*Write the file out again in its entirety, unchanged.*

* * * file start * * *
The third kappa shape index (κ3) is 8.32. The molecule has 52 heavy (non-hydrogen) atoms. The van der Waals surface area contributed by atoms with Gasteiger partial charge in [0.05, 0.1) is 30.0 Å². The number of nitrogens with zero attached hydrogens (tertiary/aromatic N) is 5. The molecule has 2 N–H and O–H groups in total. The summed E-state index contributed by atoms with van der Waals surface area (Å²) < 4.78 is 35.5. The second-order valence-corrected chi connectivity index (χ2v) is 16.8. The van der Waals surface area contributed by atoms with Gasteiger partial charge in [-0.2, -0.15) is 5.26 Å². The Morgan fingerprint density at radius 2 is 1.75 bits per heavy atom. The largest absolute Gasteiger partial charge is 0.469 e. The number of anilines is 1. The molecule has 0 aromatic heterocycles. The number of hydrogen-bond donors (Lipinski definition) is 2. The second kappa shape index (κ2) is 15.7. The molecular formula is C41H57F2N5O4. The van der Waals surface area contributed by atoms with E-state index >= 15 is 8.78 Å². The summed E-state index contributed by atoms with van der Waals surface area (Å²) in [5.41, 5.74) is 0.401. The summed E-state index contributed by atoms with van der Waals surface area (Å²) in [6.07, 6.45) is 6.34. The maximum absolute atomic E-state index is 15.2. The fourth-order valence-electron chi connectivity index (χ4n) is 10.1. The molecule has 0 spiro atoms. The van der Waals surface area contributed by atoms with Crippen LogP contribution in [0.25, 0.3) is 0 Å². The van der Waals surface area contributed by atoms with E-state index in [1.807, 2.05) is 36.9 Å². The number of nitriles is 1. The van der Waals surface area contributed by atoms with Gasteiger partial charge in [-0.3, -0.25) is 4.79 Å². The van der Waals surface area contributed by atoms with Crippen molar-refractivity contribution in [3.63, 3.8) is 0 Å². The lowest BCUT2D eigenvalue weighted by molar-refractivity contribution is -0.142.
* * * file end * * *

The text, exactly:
The third kappa shape index (κ3) is 8.32. The molecule has 52 heavy (non-hydrogen) atoms. The van der Waals surface area contributed by atoms with Gasteiger partial charge in [0.05, 0.1) is 30.0 Å². The number of nitrogens with zero attached hydrogens (tertiary/aromatic N) is 5. The molecule has 2 N–H and O–H groups in total. The summed E-state index contributed by atoms with van der Waals surface area (Å²) < 4.78 is 35.5. The second-order valence-corrected chi connectivity index (χ2v) is 16.8. The van der Waals surface area contributed by atoms with Gasteiger partial charge in [-0.2, -0.15) is 5.26 Å². The Morgan fingerprint density at radius 2 is 1.75 bits per heavy atom. The largest absolute Gasteiger partial charge is 0.469 e. The number of anilines is 1. The molecule has 0 aromatic heterocycles. The number of hydrogen-bond donors (Lipinski definition) is 2. The second kappa shape index (κ2) is 15.7. The molecular formula is C41H57F2N5O4. The van der Waals surface area contributed by atoms with E-state index >= 15 is 8.78 Å². The summed E-state index contributed by atoms with van der Waals surface area (Å²) in [5.41, 5.74) is 0.401. The summed E-state index contributed by atoms with van der Waals surface area (Å²) in [6.07, 6.45) is 6.34. The maximum absolute atomic E-state index is 15.2. The fourth-order valence-electron chi connectivity index (χ4n) is 10.1. The molecule has 0 spiro atoms. The van der Waals surface area contributed by atoms with Crippen LogP contribution in [0.25, 0.3) is 0 Å². The van der Waals surface area contributed by atoms with E-state index in [1.807, 2.05) is 36.9 Å². The number of nitriles is 1. The van der Waals surface area contributed by atoms with Gasteiger partial charge in [-0.3, -0.25) is 4.79 Å². The van der Waals surface area contributed by atoms with Crippen molar-refractivity contribution in [3.63, 3.8) is 0 Å². The lowest BCUT2D eigenvalue weighted by molar-refractivity contribution is -0.142.